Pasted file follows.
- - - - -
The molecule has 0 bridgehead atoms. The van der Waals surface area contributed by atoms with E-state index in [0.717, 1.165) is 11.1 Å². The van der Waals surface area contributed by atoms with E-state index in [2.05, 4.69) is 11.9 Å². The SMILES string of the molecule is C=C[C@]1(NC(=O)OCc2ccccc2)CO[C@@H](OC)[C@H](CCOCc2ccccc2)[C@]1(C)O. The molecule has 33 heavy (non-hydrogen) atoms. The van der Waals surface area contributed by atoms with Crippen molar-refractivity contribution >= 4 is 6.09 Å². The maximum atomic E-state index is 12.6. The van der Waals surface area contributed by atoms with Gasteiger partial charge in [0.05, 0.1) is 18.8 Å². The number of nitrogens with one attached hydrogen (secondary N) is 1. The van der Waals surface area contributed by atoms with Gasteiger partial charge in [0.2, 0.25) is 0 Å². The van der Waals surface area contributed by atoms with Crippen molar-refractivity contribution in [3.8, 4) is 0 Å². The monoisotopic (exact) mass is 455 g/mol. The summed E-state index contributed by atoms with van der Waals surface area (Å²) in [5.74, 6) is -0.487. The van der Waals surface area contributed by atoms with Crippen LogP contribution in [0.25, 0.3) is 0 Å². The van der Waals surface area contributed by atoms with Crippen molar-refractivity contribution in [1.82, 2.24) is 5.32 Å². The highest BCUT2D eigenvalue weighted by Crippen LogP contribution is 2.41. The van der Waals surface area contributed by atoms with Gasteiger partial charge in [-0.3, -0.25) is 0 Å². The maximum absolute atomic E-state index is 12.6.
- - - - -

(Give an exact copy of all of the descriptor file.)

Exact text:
The molecule has 0 bridgehead atoms. The van der Waals surface area contributed by atoms with E-state index in [0.717, 1.165) is 11.1 Å². The van der Waals surface area contributed by atoms with E-state index in [2.05, 4.69) is 11.9 Å². The SMILES string of the molecule is C=C[C@]1(NC(=O)OCc2ccccc2)CO[C@@H](OC)[C@H](CCOCc2ccccc2)[C@]1(C)O. The molecule has 33 heavy (non-hydrogen) atoms. The van der Waals surface area contributed by atoms with Crippen molar-refractivity contribution >= 4 is 6.09 Å². The maximum atomic E-state index is 12.6. The van der Waals surface area contributed by atoms with Gasteiger partial charge in [0.05, 0.1) is 18.8 Å². The number of nitrogens with one attached hydrogen (secondary N) is 1. The van der Waals surface area contributed by atoms with Gasteiger partial charge in [0.2, 0.25) is 0 Å². The van der Waals surface area contributed by atoms with Crippen molar-refractivity contribution in [3.8, 4) is 0 Å². The monoisotopic (exact) mass is 455 g/mol. The summed E-state index contributed by atoms with van der Waals surface area (Å²) in [5.74, 6) is -0.487. The van der Waals surface area contributed by atoms with Crippen LogP contribution in [0.25, 0.3) is 0 Å². The van der Waals surface area contributed by atoms with Crippen molar-refractivity contribution in [1.82, 2.24) is 5.32 Å². The highest BCUT2D eigenvalue weighted by Crippen LogP contribution is 2.41. The van der Waals surface area contributed by atoms with Gasteiger partial charge in [-0.3, -0.25) is 0 Å². The maximum absolute atomic E-state index is 12.6.